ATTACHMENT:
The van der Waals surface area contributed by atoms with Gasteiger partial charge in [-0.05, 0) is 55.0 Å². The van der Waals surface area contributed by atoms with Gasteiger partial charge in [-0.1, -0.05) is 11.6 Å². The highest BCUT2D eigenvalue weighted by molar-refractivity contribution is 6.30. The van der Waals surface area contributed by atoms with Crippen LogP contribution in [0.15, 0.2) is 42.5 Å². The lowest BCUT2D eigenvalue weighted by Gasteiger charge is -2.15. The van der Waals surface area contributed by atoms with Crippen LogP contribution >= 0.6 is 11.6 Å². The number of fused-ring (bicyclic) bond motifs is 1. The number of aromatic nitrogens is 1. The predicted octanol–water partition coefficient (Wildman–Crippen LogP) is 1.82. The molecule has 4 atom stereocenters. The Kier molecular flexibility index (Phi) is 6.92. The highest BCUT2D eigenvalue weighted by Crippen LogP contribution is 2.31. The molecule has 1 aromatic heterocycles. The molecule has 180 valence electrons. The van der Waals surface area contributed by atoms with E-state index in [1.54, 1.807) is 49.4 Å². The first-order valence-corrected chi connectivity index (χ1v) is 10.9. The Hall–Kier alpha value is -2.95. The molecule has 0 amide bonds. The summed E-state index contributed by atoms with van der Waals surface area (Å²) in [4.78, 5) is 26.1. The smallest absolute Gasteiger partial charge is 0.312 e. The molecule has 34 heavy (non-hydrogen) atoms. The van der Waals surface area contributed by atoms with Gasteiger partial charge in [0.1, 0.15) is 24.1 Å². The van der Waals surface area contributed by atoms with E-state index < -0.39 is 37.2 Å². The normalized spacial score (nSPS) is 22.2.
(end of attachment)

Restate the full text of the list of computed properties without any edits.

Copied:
The van der Waals surface area contributed by atoms with Gasteiger partial charge in [-0.05, 0) is 55.0 Å². The van der Waals surface area contributed by atoms with Gasteiger partial charge in [-0.1, -0.05) is 11.6 Å². The highest BCUT2D eigenvalue weighted by molar-refractivity contribution is 6.30. The van der Waals surface area contributed by atoms with Crippen LogP contribution in [0.15, 0.2) is 42.5 Å². The lowest BCUT2D eigenvalue weighted by Gasteiger charge is -2.15. The van der Waals surface area contributed by atoms with Crippen LogP contribution >= 0.6 is 11.6 Å². The number of fused-ring (bicyclic) bond motifs is 1. The number of aromatic nitrogens is 1. The predicted octanol–water partition coefficient (Wildman–Crippen LogP) is 1.82. The molecule has 4 atom stereocenters. The Kier molecular flexibility index (Phi) is 6.92. The highest BCUT2D eigenvalue weighted by Crippen LogP contribution is 2.31. The molecule has 1 aromatic heterocycles. The molecule has 180 valence electrons. The van der Waals surface area contributed by atoms with E-state index in [1.54, 1.807) is 49.4 Å². The first-order valence-corrected chi connectivity index (χ1v) is 10.9. The Hall–Kier alpha value is -2.95. The molecule has 0 amide bonds. The summed E-state index contributed by atoms with van der Waals surface area (Å²) in [4.78, 5) is 26.1. The smallest absolute Gasteiger partial charge is 0.312 e. The molecule has 34 heavy (non-hydrogen) atoms. The van der Waals surface area contributed by atoms with Gasteiger partial charge in [0.1, 0.15) is 24.1 Å². The van der Waals surface area contributed by atoms with E-state index < -0.39 is 37.2 Å². The normalized spacial score (nSPS) is 22.2.